NOT worth it!

Saturday, May 13, 2017

Pooper Scooper


Recently we grew our family by one more, with the adoption of a little black puppy.

In the words of my daughter’s Year Two teacher ‘what was I thinking?' – here I was with my children all off at school full time, finally with the opportunity to do what I wanted – and I took myself all the way back to square one.’

What was I thinking indeed.

[What I was thinking was that if my husband and kids were going to gang up on me and just buy a dog of their own volition, I may as well get involved and have a say on the matter by choosing my own puppy. But as they say, you don’t choose the dog – they choose you, and a tiny black Shoodle with a white beard and sad eyes chose me as her new mum.]



So, meet Poppy. That’s her actual name, unlike the nicknames I gave the kids (remember them – Baldy Baby, Curly Mop and Blonde Bombshell. Me either].

Poppy’s a Shoodle, as I said, a cross between a Shi Tzu and a Toy Poodle. Of course, when I am upset I refer to her as a Shit-Poo, which is what this story is about (did the title give it away?)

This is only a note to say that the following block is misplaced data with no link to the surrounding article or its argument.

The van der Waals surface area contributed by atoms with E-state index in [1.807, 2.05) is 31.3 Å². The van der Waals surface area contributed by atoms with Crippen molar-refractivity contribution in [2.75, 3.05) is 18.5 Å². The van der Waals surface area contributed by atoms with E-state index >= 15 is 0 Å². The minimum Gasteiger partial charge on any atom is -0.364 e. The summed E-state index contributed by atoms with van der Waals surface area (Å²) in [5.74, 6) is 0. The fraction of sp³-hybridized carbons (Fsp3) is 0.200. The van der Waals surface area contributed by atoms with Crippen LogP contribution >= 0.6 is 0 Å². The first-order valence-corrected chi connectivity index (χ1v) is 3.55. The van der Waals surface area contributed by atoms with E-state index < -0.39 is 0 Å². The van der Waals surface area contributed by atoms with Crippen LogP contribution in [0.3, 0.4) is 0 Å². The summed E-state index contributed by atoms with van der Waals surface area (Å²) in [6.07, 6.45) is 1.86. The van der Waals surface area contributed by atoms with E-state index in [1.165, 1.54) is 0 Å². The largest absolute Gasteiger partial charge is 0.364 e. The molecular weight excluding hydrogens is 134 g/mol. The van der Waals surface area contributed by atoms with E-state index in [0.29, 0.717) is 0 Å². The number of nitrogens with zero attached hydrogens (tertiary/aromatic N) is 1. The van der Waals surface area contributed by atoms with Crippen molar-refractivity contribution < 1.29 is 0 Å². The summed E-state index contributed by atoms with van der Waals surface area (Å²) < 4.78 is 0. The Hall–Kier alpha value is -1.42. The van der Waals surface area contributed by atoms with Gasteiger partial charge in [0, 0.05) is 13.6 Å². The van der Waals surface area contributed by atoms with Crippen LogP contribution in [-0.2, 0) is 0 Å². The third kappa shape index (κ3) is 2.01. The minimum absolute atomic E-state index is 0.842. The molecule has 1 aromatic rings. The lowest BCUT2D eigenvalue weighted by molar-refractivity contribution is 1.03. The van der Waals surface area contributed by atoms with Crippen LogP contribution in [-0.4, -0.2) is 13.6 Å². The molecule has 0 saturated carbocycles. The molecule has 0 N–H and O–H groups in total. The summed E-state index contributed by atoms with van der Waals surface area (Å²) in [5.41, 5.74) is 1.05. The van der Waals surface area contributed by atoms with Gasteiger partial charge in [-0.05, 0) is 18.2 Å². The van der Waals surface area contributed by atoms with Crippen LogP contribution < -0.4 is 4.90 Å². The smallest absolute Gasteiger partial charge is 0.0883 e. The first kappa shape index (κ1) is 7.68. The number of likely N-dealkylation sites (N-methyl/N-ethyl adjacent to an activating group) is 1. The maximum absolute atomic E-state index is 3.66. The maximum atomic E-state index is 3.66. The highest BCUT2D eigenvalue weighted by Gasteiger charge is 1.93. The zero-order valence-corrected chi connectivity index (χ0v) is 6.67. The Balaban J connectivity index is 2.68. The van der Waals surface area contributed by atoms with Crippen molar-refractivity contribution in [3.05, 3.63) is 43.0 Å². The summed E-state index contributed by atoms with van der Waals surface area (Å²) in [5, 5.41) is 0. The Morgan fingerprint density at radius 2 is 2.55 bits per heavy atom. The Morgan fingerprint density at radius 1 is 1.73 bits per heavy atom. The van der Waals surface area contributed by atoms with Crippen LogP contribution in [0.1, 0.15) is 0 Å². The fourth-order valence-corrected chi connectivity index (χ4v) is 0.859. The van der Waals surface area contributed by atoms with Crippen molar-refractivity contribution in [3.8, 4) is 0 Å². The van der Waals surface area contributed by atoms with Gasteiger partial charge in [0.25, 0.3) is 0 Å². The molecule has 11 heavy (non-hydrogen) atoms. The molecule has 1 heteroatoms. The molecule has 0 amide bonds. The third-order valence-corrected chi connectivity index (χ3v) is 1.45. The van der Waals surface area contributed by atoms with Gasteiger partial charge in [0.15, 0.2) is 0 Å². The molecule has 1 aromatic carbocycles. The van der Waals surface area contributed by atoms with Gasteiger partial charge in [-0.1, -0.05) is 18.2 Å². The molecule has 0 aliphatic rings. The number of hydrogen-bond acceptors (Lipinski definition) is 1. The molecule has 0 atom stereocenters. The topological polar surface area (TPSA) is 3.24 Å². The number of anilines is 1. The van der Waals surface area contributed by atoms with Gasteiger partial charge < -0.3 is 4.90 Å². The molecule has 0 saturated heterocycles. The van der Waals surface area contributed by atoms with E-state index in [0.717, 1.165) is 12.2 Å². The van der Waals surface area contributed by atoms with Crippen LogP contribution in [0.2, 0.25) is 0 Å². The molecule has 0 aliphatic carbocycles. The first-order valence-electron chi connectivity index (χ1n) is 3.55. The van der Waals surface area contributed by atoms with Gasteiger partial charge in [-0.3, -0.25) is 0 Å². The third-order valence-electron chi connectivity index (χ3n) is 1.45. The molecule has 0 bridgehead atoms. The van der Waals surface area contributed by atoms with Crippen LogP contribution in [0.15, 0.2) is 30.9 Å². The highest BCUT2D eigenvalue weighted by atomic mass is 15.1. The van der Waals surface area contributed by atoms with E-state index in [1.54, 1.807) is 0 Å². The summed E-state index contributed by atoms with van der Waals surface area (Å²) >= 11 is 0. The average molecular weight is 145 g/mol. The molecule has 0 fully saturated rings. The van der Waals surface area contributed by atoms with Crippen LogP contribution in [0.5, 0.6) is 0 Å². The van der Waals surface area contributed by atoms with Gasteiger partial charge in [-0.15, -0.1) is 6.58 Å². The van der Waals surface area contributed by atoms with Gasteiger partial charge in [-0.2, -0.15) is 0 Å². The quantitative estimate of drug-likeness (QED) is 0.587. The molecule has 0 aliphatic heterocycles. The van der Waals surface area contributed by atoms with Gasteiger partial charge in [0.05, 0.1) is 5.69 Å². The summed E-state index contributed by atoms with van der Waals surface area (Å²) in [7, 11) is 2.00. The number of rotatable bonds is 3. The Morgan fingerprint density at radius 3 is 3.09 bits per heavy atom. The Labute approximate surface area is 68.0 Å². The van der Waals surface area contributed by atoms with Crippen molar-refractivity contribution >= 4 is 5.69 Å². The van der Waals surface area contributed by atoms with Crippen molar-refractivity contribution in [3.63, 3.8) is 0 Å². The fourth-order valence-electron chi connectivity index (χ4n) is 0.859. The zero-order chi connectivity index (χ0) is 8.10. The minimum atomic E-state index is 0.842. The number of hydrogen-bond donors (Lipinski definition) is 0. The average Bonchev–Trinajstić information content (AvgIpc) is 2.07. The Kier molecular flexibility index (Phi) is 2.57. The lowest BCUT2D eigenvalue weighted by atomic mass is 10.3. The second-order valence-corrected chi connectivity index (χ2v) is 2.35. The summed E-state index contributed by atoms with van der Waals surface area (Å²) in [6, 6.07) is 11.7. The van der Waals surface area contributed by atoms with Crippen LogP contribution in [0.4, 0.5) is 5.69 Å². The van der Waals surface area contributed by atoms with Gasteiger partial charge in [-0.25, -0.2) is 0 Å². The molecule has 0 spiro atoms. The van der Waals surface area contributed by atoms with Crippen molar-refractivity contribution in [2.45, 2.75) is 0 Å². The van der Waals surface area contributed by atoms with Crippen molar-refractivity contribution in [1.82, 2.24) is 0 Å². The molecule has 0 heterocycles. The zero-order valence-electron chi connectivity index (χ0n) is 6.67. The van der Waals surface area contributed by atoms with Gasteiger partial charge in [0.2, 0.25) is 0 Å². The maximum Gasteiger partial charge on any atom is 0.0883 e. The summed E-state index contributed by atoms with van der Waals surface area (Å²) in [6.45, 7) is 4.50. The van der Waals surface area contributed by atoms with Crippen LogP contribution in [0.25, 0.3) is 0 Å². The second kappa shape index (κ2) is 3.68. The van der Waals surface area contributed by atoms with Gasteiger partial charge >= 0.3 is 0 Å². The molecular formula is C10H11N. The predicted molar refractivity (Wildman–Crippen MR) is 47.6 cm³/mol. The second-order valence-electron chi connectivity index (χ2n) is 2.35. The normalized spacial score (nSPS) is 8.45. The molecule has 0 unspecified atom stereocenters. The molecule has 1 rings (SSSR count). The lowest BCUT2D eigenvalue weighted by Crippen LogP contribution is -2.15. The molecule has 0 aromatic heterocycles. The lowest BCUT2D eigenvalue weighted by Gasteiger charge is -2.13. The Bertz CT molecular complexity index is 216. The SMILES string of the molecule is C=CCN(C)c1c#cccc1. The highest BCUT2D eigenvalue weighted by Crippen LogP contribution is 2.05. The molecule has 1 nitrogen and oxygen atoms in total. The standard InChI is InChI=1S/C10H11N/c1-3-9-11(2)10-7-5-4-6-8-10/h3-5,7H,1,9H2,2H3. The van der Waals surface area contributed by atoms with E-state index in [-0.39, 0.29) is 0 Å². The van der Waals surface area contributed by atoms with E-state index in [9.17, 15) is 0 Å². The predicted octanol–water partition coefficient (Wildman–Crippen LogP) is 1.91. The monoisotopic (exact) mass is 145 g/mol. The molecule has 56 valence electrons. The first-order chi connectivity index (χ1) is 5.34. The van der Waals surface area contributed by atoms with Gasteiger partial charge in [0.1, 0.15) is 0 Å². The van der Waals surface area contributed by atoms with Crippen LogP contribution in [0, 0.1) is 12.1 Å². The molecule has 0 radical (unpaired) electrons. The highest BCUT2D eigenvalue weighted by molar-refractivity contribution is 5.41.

Poppy is now almost five months old and we are working our way through toilet training (square one, Shannon, square one). It’s mostly going well, if you ignore the fact that the kids cry and moan and whine every time it’s their turn on ‘Poo Duty’ so they pretend they don’t see the ever mounting pile of poop in the back yard until finally someone (usually a visitor) steps in it, and then all hell breaks loose and I threaten to get rid of the dog (or the kids, depending on who is annoying me more). Then I have to decipher the Poo Duty Roster to see whose ticks are real and whose are just put there by crafty kids who think I won’t notice they have ticked off their duty without actually scooping some poop.